SuperDraco, the propulsion system SpaceX would use to power its Crew Dragon spacecraft out of danger, has been test-fired 27 times as the company refines the design for the demands of operational missions that will carry astronauts to the International Space Station for NASA’s Commercial Crew Program. SpaceX evaluated the system utilizing various thrust cycles on a test stand at its rocket development facility in McGregor, Texas, USA.
The SuperDraco engines are arranged in four pairs – SpaceX calls them ‘jetpacks’ – that are integrated around the outside of the Crew Dragon spacecraft. Firing all at once, the eight engines produce 120,000 lb of thrust – enough power to accelerate a Crew Dragon from zero to 100 mph in 1.2 seconds.
In the unlikely event of an emergency, this power provides the ability to lift the crew a safe distance off the launch pad or far away from a failing booster on the way to orbit. That capability was demonstrated earlier this year in a pad abort test that confirmed the SuperDraco design in a flight-like condition.
A normal launch of the Crew Dragon atop a Falcon 9 rocket would not offer the SuperDracos anything to do during the mission since its only responsibility is to fire in an emergency to rescue the crew onboard. Eventually, SpaceX plans to use the SuperDracos in the place of a parachute during landing.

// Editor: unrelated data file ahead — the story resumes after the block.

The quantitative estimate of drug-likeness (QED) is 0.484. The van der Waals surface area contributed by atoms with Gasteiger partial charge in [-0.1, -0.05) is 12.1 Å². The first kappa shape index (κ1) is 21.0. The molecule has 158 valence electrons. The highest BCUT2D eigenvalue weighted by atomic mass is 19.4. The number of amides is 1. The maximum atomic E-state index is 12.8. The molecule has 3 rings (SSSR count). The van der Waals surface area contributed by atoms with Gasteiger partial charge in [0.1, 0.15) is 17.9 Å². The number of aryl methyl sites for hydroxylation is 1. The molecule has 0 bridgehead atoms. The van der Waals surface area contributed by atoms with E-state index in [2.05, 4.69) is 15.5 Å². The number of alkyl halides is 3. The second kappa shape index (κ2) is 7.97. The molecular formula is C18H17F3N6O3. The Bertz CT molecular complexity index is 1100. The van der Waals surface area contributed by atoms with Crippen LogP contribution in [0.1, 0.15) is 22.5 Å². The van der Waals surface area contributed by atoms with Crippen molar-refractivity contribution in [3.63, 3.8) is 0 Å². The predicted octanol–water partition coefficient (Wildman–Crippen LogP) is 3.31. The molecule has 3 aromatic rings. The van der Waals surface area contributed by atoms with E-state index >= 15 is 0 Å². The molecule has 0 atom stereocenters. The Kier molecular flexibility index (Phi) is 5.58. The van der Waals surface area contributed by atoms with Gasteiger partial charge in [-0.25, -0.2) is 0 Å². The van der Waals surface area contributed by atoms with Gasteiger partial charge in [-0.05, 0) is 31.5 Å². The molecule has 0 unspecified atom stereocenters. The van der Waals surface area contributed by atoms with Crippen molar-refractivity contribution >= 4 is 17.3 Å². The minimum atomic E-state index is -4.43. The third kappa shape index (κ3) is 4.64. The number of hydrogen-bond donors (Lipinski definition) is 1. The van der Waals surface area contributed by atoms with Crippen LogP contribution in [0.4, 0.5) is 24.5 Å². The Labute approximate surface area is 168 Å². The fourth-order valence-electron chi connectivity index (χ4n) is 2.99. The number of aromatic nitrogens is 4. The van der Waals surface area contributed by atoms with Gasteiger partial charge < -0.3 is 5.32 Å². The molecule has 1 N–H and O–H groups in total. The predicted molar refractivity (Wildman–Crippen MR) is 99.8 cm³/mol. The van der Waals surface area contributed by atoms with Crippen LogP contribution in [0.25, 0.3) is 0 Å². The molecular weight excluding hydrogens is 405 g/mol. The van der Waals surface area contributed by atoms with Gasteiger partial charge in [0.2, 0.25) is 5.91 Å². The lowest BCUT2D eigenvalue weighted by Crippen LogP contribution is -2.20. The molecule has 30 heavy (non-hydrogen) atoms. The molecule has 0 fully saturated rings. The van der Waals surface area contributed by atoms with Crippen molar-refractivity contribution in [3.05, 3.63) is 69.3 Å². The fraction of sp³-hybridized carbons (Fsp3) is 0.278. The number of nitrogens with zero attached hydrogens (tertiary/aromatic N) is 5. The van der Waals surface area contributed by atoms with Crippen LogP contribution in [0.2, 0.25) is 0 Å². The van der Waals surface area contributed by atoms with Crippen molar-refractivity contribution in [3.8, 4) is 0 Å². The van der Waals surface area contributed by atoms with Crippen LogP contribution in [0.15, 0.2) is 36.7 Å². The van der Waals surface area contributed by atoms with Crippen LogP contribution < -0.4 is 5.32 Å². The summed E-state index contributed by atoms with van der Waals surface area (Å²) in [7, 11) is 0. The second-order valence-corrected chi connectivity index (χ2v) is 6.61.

These engines use hypergolic propellants that are common in spacecraft thruster systems as the propellants ignite as soon as they contact each other. The engines are noteworthy for a number of reasons, including that they are built using 3-D printing methods instead of machining them from larger pieces.
After the development cycle, the company will continue evaluations of the propulsion system and SuperDracos at its test stand to qualify them for use on operational missions.
The Crew Dragon and Boeing’s CST-100 Starliner will carry up to four NASA astronauts at a time, which ultimately adds another crew member to the space station and gives twice as much time for astronauts to conduct research.
Click here to watch a video of the SuperDraco test.
November 13, 2015